Eagle McMahon was a close second at 40-under par 192 after an 8-under par 52 final round. Nate Sexton finished third at 39-under par 193 after a final round 11-under par 49, which tied for the best round of the day. Ricky Wysocki finished fourth moving up three spots from the third card after a 9-under par 51 final round took his total to 34-under par 198.

Lizotte said having his Discmania teammate and McMahon, who had just won the previous event in Las Vegas, on his card and rooting him on for the final three rounds was invaluable.

“He was so supportive to me during The Memorial. It was really surprising for me to see and feel,” Lizotte said. “It felt like he was rooting more for me than he was trying to win himself. I was feeling that from the second round on. He wanted me to win and he wanted us to have a good start together for the season.”

McMahon said that after his Las Vegas Challenge win, all the pressure was off at The Memorial, which allowed him to play calm and relaxed, one hole at a time. For McMahon, it wasn’t until the final round that that feeling went away slightly when he realized he actually had an opportunity to win back-to-back tournaments.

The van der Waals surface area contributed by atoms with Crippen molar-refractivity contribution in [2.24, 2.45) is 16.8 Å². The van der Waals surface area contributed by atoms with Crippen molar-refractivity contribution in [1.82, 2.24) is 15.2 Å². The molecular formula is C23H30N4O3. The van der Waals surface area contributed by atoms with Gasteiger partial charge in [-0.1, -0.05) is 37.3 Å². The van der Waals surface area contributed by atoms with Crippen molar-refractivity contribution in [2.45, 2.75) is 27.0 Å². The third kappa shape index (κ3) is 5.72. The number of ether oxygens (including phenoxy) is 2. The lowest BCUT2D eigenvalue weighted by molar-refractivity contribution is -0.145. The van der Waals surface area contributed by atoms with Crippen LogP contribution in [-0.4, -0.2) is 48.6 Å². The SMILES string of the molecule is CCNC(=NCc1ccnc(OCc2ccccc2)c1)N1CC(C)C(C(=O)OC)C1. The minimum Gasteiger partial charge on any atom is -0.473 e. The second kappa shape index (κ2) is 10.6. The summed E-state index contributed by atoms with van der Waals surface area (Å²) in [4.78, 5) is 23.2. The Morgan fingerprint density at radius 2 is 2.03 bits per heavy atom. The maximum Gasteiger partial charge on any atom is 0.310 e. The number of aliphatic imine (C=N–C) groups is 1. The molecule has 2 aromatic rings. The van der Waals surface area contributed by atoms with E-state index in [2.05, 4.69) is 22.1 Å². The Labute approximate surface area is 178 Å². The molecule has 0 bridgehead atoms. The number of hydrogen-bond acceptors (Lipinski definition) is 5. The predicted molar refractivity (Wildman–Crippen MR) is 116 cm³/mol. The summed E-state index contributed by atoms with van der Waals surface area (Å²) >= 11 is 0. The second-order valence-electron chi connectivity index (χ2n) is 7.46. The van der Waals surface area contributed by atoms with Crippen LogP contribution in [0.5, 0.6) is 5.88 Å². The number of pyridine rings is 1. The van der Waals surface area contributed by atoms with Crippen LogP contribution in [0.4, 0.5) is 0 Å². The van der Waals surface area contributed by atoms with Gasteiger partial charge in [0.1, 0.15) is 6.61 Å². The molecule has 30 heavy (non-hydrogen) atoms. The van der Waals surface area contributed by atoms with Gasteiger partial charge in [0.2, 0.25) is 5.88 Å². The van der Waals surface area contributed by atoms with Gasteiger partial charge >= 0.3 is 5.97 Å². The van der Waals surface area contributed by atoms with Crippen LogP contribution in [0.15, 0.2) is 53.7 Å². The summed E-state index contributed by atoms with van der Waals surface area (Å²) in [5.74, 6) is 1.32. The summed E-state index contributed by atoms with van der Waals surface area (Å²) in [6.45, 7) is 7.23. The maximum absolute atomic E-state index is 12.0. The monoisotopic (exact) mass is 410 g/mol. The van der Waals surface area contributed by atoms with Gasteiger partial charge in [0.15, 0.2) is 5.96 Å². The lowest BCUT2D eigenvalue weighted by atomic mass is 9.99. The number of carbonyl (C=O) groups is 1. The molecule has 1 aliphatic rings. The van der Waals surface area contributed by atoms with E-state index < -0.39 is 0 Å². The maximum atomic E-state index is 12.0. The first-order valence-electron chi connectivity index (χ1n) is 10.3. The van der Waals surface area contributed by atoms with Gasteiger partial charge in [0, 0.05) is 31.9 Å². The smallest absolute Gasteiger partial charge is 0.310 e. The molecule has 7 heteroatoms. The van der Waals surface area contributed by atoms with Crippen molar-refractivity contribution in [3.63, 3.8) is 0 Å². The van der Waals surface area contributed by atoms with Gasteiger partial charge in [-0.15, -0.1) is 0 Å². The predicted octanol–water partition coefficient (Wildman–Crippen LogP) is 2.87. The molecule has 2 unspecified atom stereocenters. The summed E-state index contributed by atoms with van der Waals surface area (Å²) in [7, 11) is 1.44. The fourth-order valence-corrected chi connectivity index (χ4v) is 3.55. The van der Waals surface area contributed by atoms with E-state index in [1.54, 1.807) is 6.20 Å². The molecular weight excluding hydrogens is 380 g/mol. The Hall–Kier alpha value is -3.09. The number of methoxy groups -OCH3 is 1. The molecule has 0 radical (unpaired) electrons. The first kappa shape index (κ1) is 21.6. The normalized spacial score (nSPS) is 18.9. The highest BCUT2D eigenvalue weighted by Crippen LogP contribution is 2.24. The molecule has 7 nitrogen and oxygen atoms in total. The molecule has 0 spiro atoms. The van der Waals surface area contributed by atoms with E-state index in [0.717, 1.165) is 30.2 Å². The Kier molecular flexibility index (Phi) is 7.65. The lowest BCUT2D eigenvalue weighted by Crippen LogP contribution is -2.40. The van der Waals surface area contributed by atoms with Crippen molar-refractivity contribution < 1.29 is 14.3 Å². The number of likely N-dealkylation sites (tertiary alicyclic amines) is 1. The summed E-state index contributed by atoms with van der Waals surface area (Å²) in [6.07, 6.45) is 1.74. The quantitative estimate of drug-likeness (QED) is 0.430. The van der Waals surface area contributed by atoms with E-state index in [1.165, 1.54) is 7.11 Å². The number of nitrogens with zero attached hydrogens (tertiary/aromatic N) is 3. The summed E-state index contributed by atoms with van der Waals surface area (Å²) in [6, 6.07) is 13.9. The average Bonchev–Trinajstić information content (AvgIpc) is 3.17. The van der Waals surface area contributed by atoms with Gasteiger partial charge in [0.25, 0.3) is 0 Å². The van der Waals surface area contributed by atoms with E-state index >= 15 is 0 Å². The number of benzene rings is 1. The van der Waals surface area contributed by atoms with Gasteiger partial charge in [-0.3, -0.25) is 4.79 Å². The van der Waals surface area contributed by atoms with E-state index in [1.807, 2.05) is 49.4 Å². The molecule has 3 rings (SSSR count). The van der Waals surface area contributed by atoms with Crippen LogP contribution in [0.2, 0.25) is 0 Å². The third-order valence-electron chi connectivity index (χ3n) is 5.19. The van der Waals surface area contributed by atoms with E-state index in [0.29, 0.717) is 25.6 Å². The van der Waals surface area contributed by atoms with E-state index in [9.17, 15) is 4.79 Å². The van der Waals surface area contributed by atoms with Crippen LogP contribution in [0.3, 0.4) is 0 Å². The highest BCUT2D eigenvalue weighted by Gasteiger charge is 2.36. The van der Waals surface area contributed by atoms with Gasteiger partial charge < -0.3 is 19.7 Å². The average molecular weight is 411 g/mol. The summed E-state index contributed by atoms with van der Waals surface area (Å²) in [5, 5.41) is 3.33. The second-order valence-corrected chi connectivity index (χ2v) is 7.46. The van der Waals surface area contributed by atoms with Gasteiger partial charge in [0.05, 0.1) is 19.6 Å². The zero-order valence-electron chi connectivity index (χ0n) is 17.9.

“It was a really cool experience following up my first NT win with another solid performance,” McMahon said. “If I was to lose to anyone it was cool that I lost to Simon just because he’s a good friend and we literally did the same offseason training so it just shows who is the most ready for the season right now.”

Not only did the mutual support during the event help both players, but Lizotte and McMahon both credited the time they spent this winter in Switzerland training for the upcoming season for their early season successes.

“Discmania pulled the trigger in the offseason and sent us both to Switzerland for five weeks, so we were living together,” Lizotte said. “We cooked for each other, or my like he cooked for me because I’m not a good cook. And we trained together and everything, strength training, coordination, speed, all the kind of stuff. We were pushing each other to our limits. It’s great now to see that hard work pays off. It was great to see him finally capitalize on his chances and crumble like a cookie in the last couple holes.”